In the midst of Game of Thrones drama and the high emotions of its finale coinciding with deadline and exam season, there is no better time to invest in a chill TV series. Of course, there’s always rewatching solid, feel-good comedies like Brooklynn Nine-Nine, The Good Place, The Office, or Friends, but sometimes you want a new show; something entertaining, but relaxed; something investing, but not stress-inducing.

Here are some wholesome, slice of life, and comedy TV show recommendations to help you de-stress during deadline and exam season.

Tuca & Bertie

Whilst it’s only May, this series is my show of the year. Tuca & Bertie is a ten-episode long series documenting the career aspirations, disputes, and relationships of two thirty-something year old, anthropomorphised bird best friends, Tuca and Bertie.

The show, whilst being a comedy, also covers issues of abandonment, sexual harassment, and the best representation of anxiety I have seen in media. Very easily, this show had me crying one minute and laughing the next. Every single episode made my heart happy upon seeing Tuca and Bertie navigate their life turbulences together with heartfelt encouragement and laughter when required. Tuca & Bertie epitomises truly masterful, contemporary storytelling with a heart-warming focus on female friendship.

Bee and PuppyCat

Bee and PuppyCat is a web series available on the Cartoon Hangover YouTube channel. The series focusses on Bee, an unemployed woman in her early twenties, and her pet cat-dog hybrid, PuppyCat, who has the surreal ability to source temp jobs via a supercomputer, TempBot, in a void dimension.

Most episodes follow different temp jobs the pair accept, such as working for a farmer on Jelly Cube Planet, working in a cat bathhouse, or completing videogame platformer-esque tasks in Cloud World. This is then dispersed with episodes set in Bee’s reality, where she’ll visit the beach or cook with her friend/love interest Deckard.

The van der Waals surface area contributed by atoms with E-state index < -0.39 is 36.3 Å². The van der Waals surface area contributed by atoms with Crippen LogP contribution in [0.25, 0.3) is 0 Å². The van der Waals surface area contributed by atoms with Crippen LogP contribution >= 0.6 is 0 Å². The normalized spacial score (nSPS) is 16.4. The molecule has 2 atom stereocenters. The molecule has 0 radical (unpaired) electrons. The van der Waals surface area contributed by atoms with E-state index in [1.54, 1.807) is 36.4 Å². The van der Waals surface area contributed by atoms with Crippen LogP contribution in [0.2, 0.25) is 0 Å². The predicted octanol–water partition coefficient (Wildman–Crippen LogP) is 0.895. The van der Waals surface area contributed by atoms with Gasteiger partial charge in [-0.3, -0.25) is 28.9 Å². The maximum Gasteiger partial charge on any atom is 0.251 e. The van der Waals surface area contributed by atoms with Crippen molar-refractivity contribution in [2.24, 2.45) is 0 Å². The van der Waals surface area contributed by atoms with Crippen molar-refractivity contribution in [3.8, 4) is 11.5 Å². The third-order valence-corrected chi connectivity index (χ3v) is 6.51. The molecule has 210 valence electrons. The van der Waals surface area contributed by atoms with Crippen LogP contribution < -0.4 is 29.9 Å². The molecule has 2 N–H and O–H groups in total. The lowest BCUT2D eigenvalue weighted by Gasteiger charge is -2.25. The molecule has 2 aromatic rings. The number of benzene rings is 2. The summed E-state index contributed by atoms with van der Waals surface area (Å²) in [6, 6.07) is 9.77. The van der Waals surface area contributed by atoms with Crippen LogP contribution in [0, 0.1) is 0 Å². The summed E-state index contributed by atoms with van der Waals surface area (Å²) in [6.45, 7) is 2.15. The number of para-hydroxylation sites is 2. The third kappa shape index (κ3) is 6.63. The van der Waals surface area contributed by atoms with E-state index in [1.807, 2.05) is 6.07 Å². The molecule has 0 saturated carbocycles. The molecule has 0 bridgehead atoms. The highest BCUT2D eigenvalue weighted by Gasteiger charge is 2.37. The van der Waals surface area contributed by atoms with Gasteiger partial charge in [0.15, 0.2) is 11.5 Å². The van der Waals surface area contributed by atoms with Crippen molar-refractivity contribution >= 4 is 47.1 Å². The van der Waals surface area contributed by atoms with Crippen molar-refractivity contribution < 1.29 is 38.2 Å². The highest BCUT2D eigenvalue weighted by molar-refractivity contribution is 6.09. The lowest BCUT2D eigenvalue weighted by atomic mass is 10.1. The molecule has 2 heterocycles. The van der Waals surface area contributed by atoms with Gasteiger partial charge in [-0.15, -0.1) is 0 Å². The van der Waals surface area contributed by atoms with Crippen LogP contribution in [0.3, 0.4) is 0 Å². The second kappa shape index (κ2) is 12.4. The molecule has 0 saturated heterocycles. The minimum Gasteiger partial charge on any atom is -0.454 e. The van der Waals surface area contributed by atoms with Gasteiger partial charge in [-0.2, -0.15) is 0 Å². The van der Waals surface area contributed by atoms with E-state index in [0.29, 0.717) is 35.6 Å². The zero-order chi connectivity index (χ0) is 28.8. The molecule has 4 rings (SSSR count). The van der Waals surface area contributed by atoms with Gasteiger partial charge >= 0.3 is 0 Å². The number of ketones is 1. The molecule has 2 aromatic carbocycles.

The show has a similar feel to other Frederator Studios show Adventure Time, or Cartoon Network’s Steven Universe and Over the Garden Wall. Bee and PuppyCat differs enough from reality with PuppyCat and Tempbot that it’s the perfect break from revision. Cute, funny, sweet, and undeniably wholesome.

Terrace House

When I’ve tried to explain Terrace House in the past, I’ve usually said “it’s like Big Brother, but in Japan, and better, and nothing like Big Brother”, which completely undersells how good the show is. Six strangers (three male, three female) live in a house together and their relationships are documented. Then, house footage is interspersed with analysis from a panel of Japanese television personalities and comedians.

Basically, nothing happens in Terrace House. And that’s why it’s so great (see ProZD’s video ‘terrace house fans’ for the perfect example of this)! It’s a people study, looking at tens of potential relationships and seeing how these strangers’ careers develop from being in the Terrace House franchise. This is punctuated by secrecy and ‘famous’ inter-house incidents.